He said ThreatMetrix also is pleased with the low environmental impact.
“We were looking for a provider that gave us ready access to (the European market) at a reasonably low cost, and also from a sustainability perspective…certainly we’ve been looking at reducing the effect of what we do and how we operate our business, and Verne allows us to be a true zero carbon footprint business, and so what we operate there will be done in a sustainable and responsible way.”
He said that while ThreatMetrix uses “conventional” IT equipment, the company operates at a hyperscale level with rigorous availability requirements.
“They’re very conscious of uptime requirements,” said Steffora. “We have a requirement to have always-on power, and then to be able to leverage the fact that it comes from 100 percent renewable sustainable sources makes it a really a unique place. Certainly the weather also plays a great factor…, eliminating the need to put in expensive cooling equipment, so it’s a very efficient, low PUE operation.”
Operationally, the initial Verne implementation will support the disaster recovery requirements of ThreatMetrix European customers, working in a back-up role to the company’s primary European data center in The Netherlands.
“It will be an active site for our European customers,” Steffora said. “We’ll have their data there, it will be replicated in real time and we’ll have the capability of servicing transactions out of either of those locations, whether forced by some sort of environmental reason or a network issue..., we can move all that traffic (to Iceland).”
As for the latency challenges of moving data from Keflavik (site of the Verne data center) to, say, London (1,200 miles away), Steffora said Iceland is investing heavily in telecommunications connectivity between Iceland and both Europe and the U.S.
“In the last few years a lot of infrastructure improvements have been made in both telecommunications and other areas between the UK as well as other European countries, they have a lot of fiber (optic channel) capabilities,” Steffora said. “For latency response times, we’ve run tests ourselves, it’s not any worse than going across mainland Europe. It’s better than a lot of places, actually.”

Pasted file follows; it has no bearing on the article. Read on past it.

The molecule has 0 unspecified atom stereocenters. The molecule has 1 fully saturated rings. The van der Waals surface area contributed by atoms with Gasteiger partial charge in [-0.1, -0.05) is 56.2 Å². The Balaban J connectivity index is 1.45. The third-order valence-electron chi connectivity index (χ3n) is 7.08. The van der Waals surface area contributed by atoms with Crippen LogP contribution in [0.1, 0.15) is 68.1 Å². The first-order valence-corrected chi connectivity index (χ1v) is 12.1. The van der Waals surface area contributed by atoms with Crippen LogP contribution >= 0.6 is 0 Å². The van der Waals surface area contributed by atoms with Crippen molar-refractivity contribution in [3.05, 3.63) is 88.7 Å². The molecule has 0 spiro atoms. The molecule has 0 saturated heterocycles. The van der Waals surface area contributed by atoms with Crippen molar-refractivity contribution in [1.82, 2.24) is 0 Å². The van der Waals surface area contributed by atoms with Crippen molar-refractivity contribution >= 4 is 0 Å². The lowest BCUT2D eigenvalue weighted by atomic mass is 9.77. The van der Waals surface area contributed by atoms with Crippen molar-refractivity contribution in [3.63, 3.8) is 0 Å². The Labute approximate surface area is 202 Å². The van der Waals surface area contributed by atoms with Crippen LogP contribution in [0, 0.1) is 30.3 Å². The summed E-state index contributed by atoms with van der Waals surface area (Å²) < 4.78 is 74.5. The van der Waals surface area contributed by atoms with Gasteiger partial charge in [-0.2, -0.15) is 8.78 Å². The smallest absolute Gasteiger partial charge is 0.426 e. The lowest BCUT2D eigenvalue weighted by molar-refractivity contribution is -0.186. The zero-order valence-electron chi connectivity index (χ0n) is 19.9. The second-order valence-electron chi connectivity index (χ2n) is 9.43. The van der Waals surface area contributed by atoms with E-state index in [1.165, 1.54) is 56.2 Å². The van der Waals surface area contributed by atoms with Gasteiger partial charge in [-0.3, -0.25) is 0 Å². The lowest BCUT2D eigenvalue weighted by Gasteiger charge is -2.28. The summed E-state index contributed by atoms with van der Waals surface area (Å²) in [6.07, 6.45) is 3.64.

He said enhancements to undersea connectivity between Iceland and the U.S. is expected to be in place within the next 18 to 24 months. “That’s something we're watching closely…, today those services are more limited. So we’re seeing (the Iceland data center) as more of a European disaster recovery site, but as that improves and when those services come online we may be able to leverage it for North America as well.”
For Verne Global, ThreatMetrix is the second major win in the past five months. In September, the company announced that Volkswagen will be moving more than 1 MW of HPC applications to Verne's campus.
“ThreatMetrix represents the type of forward-looking, data-intensive company that are turning to Verne Global to manage workload optimization and stay ahead of data and computing challenges as they look to scale,” said CEO of Verne Global, Jeff Monroe. “As application processing requirements continue to accelerate, Verne Global is able to provide ThreatMetrix with the reliability, security and seamless expansion that it demands.”